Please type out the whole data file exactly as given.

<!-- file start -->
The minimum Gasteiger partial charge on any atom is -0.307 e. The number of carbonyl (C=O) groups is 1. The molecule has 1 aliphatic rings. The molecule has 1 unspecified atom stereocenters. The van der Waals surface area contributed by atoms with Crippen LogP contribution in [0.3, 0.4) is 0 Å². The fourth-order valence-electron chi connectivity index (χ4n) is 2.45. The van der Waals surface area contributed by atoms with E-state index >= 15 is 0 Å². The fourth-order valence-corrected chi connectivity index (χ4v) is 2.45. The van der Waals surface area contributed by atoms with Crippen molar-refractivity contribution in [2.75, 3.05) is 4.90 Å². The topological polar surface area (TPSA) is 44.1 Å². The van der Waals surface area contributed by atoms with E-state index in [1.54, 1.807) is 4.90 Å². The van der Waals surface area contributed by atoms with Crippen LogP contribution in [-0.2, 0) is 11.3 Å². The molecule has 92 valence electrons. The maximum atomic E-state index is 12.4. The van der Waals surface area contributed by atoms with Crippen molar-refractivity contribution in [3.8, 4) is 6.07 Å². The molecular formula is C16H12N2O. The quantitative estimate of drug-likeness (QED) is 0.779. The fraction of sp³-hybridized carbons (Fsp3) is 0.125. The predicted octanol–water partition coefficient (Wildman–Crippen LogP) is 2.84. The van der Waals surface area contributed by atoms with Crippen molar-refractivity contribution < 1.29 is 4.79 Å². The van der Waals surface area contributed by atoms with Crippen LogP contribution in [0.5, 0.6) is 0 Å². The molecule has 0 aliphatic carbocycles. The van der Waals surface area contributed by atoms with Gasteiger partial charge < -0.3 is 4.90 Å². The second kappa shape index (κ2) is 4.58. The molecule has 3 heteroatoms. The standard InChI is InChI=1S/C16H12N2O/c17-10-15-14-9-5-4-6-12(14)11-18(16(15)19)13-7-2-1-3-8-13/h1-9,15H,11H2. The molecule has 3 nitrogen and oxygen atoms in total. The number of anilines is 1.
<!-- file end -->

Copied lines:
The minimum Gasteiger partial charge on any atom is -0.307 e. The number of carbonyl (C=O) groups is 1. The molecule has 1 aliphatic rings. The molecule has 1 unspecified atom stereocenters. The van der Waals surface area contributed by atoms with Crippen LogP contribution in [0.3, 0.4) is 0 Å². The fourth-order valence-electron chi connectivity index (χ4n) is 2.45. The van der Waals surface area contributed by atoms with E-state index >= 15 is 0 Å². The fourth-order valence-corrected chi connectivity index (χ4v) is 2.45. The van der Waals surface area contributed by atoms with Crippen molar-refractivity contribution in [2.75, 3.05) is 4.90 Å². The topological polar surface area (TPSA) is 44.1 Å². The van der Waals surface area contributed by atoms with E-state index in [1.54, 1.807) is 4.90 Å². The van der Waals surface area contributed by atoms with Crippen LogP contribution in [-0.2, 0) is 11.3 Å². The molecule has 92 valence electrons. The maximum atomic E-state index is 12.4. The van der Waals surface area contributed by atoms with Crippen molar-refractivity contribution in [3.8, 4) is 6.07 Å². The molecular formula is C16H12N2O. The quantitative estimate of drug-likeness (QED) is 0.779. The fraction of sp³-hybridized carbons (Fsp3) is 0.125. The predicted octanol–water partition coefficient (Wildman–Crippen LogP) is 2.84. The van der Waals surface area contributed by atoms with Crippen molar-refractivity contribution < 1.29 is 4.79 Å². The van der Waals surface area contributed by atoms with Crippen LogP contribution in [0.5, 0.6) is 0 Å². The molecule has 0 aliphatic carbocycles. The van der Waals surface area contributed by atoms with Gasteiger partial charge < -0.3 is 4.90 Å². The second kappa shape index (κ2) is 4.58. The molecule has 3 heteroatoms. The standard InChI is InChI=1S/C16H12N2O/c17-10-15-14-9-5-4-6-12(14)11-18(16(15)19)13-7-2-1-3-8-13/h1-9,15H,11H2. The molecule has 3 nitrogen and oxygen atoms in total. The number of anilines is 1.